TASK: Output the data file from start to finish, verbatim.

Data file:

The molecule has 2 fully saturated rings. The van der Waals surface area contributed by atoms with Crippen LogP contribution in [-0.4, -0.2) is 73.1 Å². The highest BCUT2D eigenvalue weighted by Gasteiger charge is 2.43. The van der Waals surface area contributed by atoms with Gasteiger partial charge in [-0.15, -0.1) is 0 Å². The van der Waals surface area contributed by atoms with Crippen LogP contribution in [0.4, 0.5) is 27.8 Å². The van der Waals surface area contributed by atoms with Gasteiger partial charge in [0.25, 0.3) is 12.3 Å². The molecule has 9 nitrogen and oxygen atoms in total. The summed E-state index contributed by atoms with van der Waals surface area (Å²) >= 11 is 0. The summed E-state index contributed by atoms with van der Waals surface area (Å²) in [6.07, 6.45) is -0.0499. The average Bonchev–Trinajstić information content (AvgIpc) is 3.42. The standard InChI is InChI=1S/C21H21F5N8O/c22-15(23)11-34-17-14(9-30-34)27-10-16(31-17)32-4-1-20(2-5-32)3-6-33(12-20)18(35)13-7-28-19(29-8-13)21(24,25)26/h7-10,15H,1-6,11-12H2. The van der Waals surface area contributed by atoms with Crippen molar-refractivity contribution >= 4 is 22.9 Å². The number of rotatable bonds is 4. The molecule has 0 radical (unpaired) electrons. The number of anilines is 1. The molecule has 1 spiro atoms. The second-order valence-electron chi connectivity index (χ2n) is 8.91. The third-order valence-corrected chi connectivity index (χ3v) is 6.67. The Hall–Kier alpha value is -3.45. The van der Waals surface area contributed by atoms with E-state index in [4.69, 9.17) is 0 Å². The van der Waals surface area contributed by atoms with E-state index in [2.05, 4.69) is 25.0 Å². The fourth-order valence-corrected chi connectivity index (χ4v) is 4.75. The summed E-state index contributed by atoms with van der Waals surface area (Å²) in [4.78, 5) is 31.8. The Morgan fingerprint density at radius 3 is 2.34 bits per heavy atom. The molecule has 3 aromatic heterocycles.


The molecule has 2 fully saturated rings. The van der Waals surface area contributed by atoms with Crippen LogP contribution in [-0.4, -0.2) is 73.1 Å². The highest BCUT2D eigenvalue weighted by Gasteiger charge is 2.43. The van der Waals surface area contributed by atoms with Gasteiger partial charge in [-0.15, -0.1) is 0 Å². The van der Waals surface area contributed by atoms with Crippen LogP contribution in [0.4, 0.5) is 27.8 Å². The van der Waals surface area contributed by atoms with Gasteiger partial charge in [0.25, 0.3) is 12.3 Å². The molecule has 9 nitrogen and oxygen atoms in total. The summed E-state index contributed by atoms with van der Waals surface area (Å²) >= 11 is 0. The summed E-state index contributed by atoms with van der Waals surface area (Å²) in [6.07, 6.45) is -0.0499. The average Bonchev–Trinajstić information content (AvgIpc) is 3.42. The standard InChI is InChI=1S/C21H21F5N8O/c22-15(23)11-34-17-14(9-30-34)27-10-16(31-17)32-4-1-20(2-5-32)3-6-33(12-20)18(35)13-7-28-19(29-8-13)21(24,25)26/h7-10,15H,1-6,11-12H2. The van der Waals surface area contributed by atoms with Crippen molar-refractivity contribution >= 4 is 22.9 Å². The number of rotatable bonds is 4. The molecule has 0 radical (unpaired) electrons. The number of anilines is 1. The molecule has 1 spiro atoms. The second-order valence-electron chi connectivity index (χ2n) is 8.91. The third-order valence-corrected chi connectivity index (χ3v) is 6.67. The Hall–Kier alpha value is -3.45. The van der Waals surface area contributed by atoms with E-state index in [4.69, 9.17) is 0 Å². The van der Waals surface area contributed by atoms with E-state index in [2.05, 4.69) is 25.0 Å². The fourth-order valence-corrected chi connectivity index (χ4v) is 4.75. The summed E-state index contributed by atoms with van der Waals surface area (Å²) in [4.78, 5) is 31.8. The Morgan fingerprint density at radius 3 is 2.34 bits per heavy atom. The molecule has 3 aromatic heterocycles.